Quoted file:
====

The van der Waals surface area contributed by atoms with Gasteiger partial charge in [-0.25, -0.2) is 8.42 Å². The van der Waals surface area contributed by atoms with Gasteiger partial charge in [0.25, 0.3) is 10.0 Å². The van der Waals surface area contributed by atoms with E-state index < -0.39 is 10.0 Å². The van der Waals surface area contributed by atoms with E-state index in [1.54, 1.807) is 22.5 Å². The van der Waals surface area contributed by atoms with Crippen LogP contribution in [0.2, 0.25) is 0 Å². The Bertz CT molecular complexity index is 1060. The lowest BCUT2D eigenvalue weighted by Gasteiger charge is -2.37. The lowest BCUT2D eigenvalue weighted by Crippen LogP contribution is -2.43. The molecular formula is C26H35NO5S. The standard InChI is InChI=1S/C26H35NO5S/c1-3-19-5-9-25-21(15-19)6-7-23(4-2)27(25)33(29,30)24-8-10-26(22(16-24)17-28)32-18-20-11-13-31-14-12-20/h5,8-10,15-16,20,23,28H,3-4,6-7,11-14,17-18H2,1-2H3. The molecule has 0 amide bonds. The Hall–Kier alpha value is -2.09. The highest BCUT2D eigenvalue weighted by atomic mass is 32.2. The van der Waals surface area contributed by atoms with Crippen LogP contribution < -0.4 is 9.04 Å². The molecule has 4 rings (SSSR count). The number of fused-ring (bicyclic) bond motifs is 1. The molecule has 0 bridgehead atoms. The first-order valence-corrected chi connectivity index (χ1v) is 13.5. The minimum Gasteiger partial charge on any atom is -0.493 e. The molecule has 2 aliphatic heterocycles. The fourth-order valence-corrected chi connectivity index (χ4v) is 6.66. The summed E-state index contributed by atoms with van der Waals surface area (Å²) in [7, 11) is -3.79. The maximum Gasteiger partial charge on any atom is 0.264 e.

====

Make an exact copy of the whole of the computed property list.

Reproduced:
The van der Waals surface area contributed by atoms with Gasteiger partial charge in [-0.25, -0.2) is 8.42 Å². The van der Waals surface area contributed by atoms with Gasteiger partial charge in [0.25, 0.3) is 10.0 Å². The van der Waals surface area contributed by atoms with E-state index < -0.39 is 10.0 Å². The van der Waals surface area contributed by atoms with E-state index in [1.54, 1.807) is 22.5 Å². The van der Waals surface area contributed by atoms with Crippen LogP contribution in [0.2, 0.25) is 0 Å². The Bertz CT molecular complexity index is 1060. The lowest BCUT2D eigenvalue weighted by Gasteiger charge is -2.37. The lowest BCUT2D eigenvalue weighted by Crippen LogP contribution is -2.43. The molecular formula is C26H35NO5S. The standard InChI is InChI=1S/C26H35NO5S/c1-3-19-5-9-25-21(15-19)6-7-23(4-2)27(25)33(29,30)24-8-10-26(22(16-24)17-28)32-18-20-11-13-31-14-12-20/h5,8-10,15-16,20,23,28H,3-4,6-7,11-14,17-18H2,1-2H3. The molecule has 0 amide bonds. The Hall–Kier alpha value is -2.09. The highest BCUT2D eigenvalue weighted by atomic mass is 32.2. The van der Waals surface area contributed by atoms with Crippen LogP contribution < -0.4 is 9.04 Å². The molecule has 4 rings (SSSR count). The number of fused-ring (bicyclic) bond motifs is 1. The molecule has 0 bridgehead atoms. The first-order valence-corrected chi connectivity index (χ1v) is 13.5. The minimum Gasteiger partial charge on any atom is -0.493 e. The molecule has 2 aliphatic heterocycles. The fourth-order valence-corrected chi connectivity index (χ4v) is 6.66. The summed E-state index contributed by atoms with van der Waals surface area (Å²) in [7, 11) is -3.79. The maximum Gasteiger partial charge on any atom is 0.264 e.